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Wednesday, December 24, 2003

Follow the bouncing ball

Through the miracle of eBay, I have been reunited with one of the Christmas albums that used to get played around my house when I was a kid: Christmas Sing Along with Mitch, by Mitch Miller.

Mitch was the musical director at Columbia records back in the '50s, and he scored some major recognition when he and a "gang" of singers appeared in the infant medium called "television" in the early '60s. The program was called "Sing Along with Mitch," and as Mitch led the group in song, viewers were urged to do just that, while the song lyrics were being flashed along the bottom of the tiny, black-and-white TV screen. As I recall, the graphics in those days were done via a "tel-op" machine -- a huge contraption that required an operator to slide trays of printed words into it, to be photographed by a TV camera and superimposed over the pictures of the singing group. With all those lyrics going in and out, I wouldn't be surprised if several tel-op men were required for a Mitch show.

The Mitch Miller Gang's music was incredibly corny. Think "Toot Toot Tootsie" and "I've Been Working on the Railroad." Rock and roll and jazz were exploding all around, but Mitch, with his tacky goatee and three-ring sign in each hand, tried to keep America croaking out "By the Light of the Silvery Moon." Frank Sinatra despised the material that Miller made him record when he was a young man, and as soon as Blue Eyes could get out of the Dodge, he bolted for Capitol Records. Tony Bennett, who stayed with Columbia, no doubt suffered some of his low periods singing along with Mitch.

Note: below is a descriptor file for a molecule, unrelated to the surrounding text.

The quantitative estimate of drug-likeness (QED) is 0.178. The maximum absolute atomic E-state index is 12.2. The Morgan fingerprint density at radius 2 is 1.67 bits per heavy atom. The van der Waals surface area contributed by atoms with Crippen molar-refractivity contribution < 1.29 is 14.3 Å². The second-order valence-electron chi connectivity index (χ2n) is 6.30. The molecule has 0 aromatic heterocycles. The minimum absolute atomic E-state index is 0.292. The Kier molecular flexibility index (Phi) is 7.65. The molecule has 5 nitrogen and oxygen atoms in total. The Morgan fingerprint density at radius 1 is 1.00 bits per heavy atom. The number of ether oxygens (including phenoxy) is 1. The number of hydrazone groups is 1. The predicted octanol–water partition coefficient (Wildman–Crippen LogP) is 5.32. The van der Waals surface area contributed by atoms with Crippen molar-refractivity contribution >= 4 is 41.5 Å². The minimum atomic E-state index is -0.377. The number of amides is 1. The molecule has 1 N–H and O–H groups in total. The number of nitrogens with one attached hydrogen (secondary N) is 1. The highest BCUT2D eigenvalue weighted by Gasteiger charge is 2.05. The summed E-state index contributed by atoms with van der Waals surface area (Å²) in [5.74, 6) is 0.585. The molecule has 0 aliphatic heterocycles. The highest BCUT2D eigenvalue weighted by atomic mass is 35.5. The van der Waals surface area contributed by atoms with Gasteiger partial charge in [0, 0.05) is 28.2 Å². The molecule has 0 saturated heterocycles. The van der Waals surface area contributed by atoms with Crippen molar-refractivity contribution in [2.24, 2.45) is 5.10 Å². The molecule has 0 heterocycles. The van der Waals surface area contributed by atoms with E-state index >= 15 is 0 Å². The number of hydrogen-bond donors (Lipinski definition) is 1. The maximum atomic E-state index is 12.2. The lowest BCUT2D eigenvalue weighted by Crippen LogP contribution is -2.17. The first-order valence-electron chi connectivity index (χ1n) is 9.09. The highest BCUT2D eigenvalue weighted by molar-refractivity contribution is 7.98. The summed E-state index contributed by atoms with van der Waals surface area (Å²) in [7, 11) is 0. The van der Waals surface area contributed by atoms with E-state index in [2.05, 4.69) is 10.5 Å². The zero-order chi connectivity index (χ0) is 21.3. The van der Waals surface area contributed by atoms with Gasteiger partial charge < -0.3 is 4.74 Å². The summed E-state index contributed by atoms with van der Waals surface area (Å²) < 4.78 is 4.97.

Like all the Mitch albums, the Christmas effort is a cheapie. The singers -- God forbid Mitch should allow them to be named anywhere in the credits -- perform largely a capella. They do a great job with some very traditional harmonies, and the lyrics to the dozen or so Christmas hymns are set out on a half dozen lyric sheets included in the gatefold album cover.

Mitch, Andy Williams and Phil Spector -- these are the definitive Christmas albums for me and my siblings. When a burst of nostalgia is called for in the Christmas season, they are proven performers.

Comments (1)

Mitch's TV show was slightly before my time, so my parents had one of his Christmas albums, but not this one (yes, there were two). The one we had was much more secular, including "Santa Claus is Coming to Town," and, my favorite, the immortal "I Saw Mommy Kissing Santa Claus." Much later I was scouring the record bins in a used shop and found this album. After buying it, I was sorely disappointed to find that Mitch had put out two Christmas albums, and I had bought the wrong one.

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